The congregation at West Hill United Church is comprised of people with a wide diversity of theological beliefs.  Some hold very traditional understandings of God, others self-identify as atheist or humanist, but most of us choose not to label ourselves at all.  This diversity is likely very consistent with the theological beliefs held within almost every United Church congregation.  At WHUC, we do not require anyone to subscribe to a particular set of beliefs in order to “belong”, an intentional decision made eleven years ago. Any formal review of gretta’s suitability for ministry based on her theological beliefs, whether or not any action comes out of the review, will be construed by many in the congregation as casting doubt on whether they are welcome within the United Church of Canada and risk creating a division in this community.

Throughout its 65 years within the United Church of Canada, WHUC has strived to live out the ideals of the UCC.  Over the years, the emphasis has shifted and swayed, with more or less prominence placed on various ideals depending on the make-up and priorities of the congregation.  In 2015, WHU’s priorities are inclusiveness and social justice, with very significant work being accomplished in the areas of creating a barrier-free spiritual experience, engaging and confronting Empire, the rights of First Nations peoples, refugees and those of diverse sexual identity, and community engagement and support within the congregation, its neighbouring community and beyond.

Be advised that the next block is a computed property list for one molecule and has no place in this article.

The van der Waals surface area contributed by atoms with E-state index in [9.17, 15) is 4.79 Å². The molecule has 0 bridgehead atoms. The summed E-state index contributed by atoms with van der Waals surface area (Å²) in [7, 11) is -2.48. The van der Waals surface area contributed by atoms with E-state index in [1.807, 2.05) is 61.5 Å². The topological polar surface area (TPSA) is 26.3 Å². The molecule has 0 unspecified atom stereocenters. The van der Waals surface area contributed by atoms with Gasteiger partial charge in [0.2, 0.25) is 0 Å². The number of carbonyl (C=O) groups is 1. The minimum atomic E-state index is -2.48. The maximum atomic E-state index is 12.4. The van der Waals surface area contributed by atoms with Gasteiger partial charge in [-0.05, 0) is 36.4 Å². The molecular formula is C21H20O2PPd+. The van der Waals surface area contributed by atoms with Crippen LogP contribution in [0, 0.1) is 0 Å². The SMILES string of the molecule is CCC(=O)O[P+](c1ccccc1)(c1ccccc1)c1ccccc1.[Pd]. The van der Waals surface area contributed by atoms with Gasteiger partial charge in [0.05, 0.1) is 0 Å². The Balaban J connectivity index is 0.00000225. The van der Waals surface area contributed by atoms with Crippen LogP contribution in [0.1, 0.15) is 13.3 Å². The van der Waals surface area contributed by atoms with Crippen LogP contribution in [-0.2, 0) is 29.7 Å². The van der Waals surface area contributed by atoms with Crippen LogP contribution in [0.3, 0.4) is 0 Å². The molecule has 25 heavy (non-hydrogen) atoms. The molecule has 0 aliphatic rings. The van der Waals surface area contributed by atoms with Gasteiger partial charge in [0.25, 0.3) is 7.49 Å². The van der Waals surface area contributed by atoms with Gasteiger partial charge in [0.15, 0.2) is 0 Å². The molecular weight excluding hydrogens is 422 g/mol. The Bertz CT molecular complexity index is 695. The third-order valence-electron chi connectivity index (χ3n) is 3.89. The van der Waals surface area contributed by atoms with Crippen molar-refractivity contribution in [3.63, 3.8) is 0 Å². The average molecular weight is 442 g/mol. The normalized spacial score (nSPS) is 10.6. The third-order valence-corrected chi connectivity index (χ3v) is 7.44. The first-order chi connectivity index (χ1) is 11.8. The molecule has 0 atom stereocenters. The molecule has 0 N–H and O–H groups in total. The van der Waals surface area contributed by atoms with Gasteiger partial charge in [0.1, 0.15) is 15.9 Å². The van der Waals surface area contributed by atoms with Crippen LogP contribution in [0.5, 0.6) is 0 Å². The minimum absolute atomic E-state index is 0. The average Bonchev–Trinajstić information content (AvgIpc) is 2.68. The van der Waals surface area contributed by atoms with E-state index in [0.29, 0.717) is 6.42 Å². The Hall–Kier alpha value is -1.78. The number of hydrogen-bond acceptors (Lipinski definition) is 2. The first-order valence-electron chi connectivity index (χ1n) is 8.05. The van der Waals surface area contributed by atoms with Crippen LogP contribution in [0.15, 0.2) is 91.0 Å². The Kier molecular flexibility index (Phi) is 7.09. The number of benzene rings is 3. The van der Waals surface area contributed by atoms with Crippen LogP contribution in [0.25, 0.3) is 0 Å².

The congregation at WHUC embarked on a progressive journey with gretta fifteen years ago and the board has been completely supportive, at times encouraging her to take us further and faster than even she envisioned. Her leadership inspires us, collectively and individually, to be attentive to what matters most. Her intentional efforts to create a barrier-free space for spirituality and growth within a safe environment have attracted many congregants who had left the United Church of Canada years before, disillusioned or hurt by the dogma of traditional faith. Other congregants have had no previous experience of The United Church of Canada and have been impressed with the UCC’s breadth of commitment to meaningful engagement as they experience it at WHUC.

In her email to you, gretta “lament(s) that theological understanding and perspective now fall under the heading of ‘effectiveness in ministry’ and places many of our colleagues, whose ministries are otherwise highly effective, at risk of disciplinary action.” The practical reality of this new process is that every minister whose reads a book by a contemporary scholar or attends a continuing education conference, and then decides to share what they have learned with their congregation, will be at risk of being deemed “not suitable” for ministry solely because their understanding of God/the divine/spirit has shifted from what it was on the day they were ordained. It would be a very slippery slope to step onto and, once on that slope, impossible to draw a line determining how far one’s understanding of God is permitted to shift before facing a disciplinary review.